Does God Get Inside Your Head?

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By Bill Dauster

 

This week’s Torah portion is Yitro: Exodus 18:1–20:23

Does God follow our thoughts?

In this week’s Torah reading, among the Ten Commandments, God commands us not to covet anything of our neighbor’s.

Abraham Ibn Ezra said many find this commandment amazing. And Nahum Sarna asked, can desire or its avoidance be legislated? Can there be liability for mere intentions or feelings? Can we control those things?

But many have viewed the commandment not to covet as among the most important. In Leviticus Rabbah, Rabbi Levi ranked the commandment not to covet up there with the commandment to love one’s neighbor as oneself. And Menachem Recanati taught that the prohibition of coveting includes all the commandments.

Thoughts are powerful. The Talmud in Tractate Yoma warns that thoughts of transgression are worse than transgression itself. The Sefer HaChinukh explains that a bad thought can lead to many mishaps, as once people fix on the thought to get something that they covet, that bad desire will keep gnawing at them to take bad actions.

And so, Ibn Ezra taught that intelligent people try to train themselves not to desire what’s prohibited. Ibn Ezra said that we need to be like a farmhand who doesn’t entertain thoughts of dating a beautiful princess because he knows that it’s impossible. Similarly, Samson Raphael Hirsch wrote that one who wants to avoid sin needs to stifle the desire at its inception.

The rabbis, however, didn’t want to set the bar so high that people just couldn’t follow. The Mekhilta taught that one doesn’t transgress the commandment not to covet until one performs an act in furtherance of that coveting.

Even so, aren’t there times when we want God inside our head? For example, don’t we want God to hear our prayers even when we don’t say them out loud? Don’t we want God to listen to our thoughts during the silent Amidah? In Talmud Tractate Berachot, one rabbi went so far as to say that those who make their voice heard in the silent Amidah lack faith.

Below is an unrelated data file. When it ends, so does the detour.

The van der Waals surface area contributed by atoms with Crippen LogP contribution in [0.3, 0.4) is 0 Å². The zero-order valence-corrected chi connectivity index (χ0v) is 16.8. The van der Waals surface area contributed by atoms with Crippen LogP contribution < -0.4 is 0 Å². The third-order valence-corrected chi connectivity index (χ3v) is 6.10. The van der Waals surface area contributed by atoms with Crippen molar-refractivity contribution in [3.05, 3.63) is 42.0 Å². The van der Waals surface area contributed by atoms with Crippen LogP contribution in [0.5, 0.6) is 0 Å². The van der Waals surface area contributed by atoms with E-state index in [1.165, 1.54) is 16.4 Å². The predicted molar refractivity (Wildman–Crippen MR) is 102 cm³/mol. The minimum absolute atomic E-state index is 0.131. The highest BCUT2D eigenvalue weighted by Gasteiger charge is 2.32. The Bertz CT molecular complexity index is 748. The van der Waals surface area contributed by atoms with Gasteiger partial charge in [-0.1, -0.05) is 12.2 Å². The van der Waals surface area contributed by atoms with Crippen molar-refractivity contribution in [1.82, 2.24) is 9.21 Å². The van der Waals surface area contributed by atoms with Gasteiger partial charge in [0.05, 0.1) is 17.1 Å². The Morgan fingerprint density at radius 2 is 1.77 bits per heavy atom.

In a remarkable way, God cuts us some slack. The Talmud in Tractates Shabbat and Kiddushin tells us that God regards a good thought as if it were a good deed. If a person intends to perform a mitzvah but is unable to perform it, Scripture gives credit as if the good deed was done.

But on the flip side, the Talmud teaches that God does not regard an evil thought as a deed. God doesn’t punish us if we merely contemplate doing wrong, so long as we check ourselves short of action.

And so, God does watch our thoughts, but in God’s merciful way, God treats us as if we’re basically good. We get credit for the good thoughts and don’t get blamed for the bad.
As Hirsch contemplated the role of thinking in this week’s parashah, he noted the order of the Ten Commandments. They begin with a demand on the mind — with belief in God.

But the Commandments are not satisfied with just that but demand the expression of that belief in words and actions. Then the social laws begin with deeds and words — with prohibition of murder — but are not satisfied with just that and ultimately demand control of thought and feeling — with the prohibition of coveting.

Hirsch reasoned that honoring God in spirit alone is insufficient if the thought is not strong enough to affect words and deed. And Hirsch argued that social action will crumble if it is not motivated by looking up to God. Hirsch thus concluded that we need both — thoughts and deeds.
God cares about both.

Questions for Discussion
What should be more important in determining reward or punishment — intent or action?
Should good intentions be enough?
If one does good deeds, should it matter whether one had good intentions?

Bill Dauster, a Senate, White House, and campaign staffer since 1986, has written Wikipedia articles on the 54 Torah portions.

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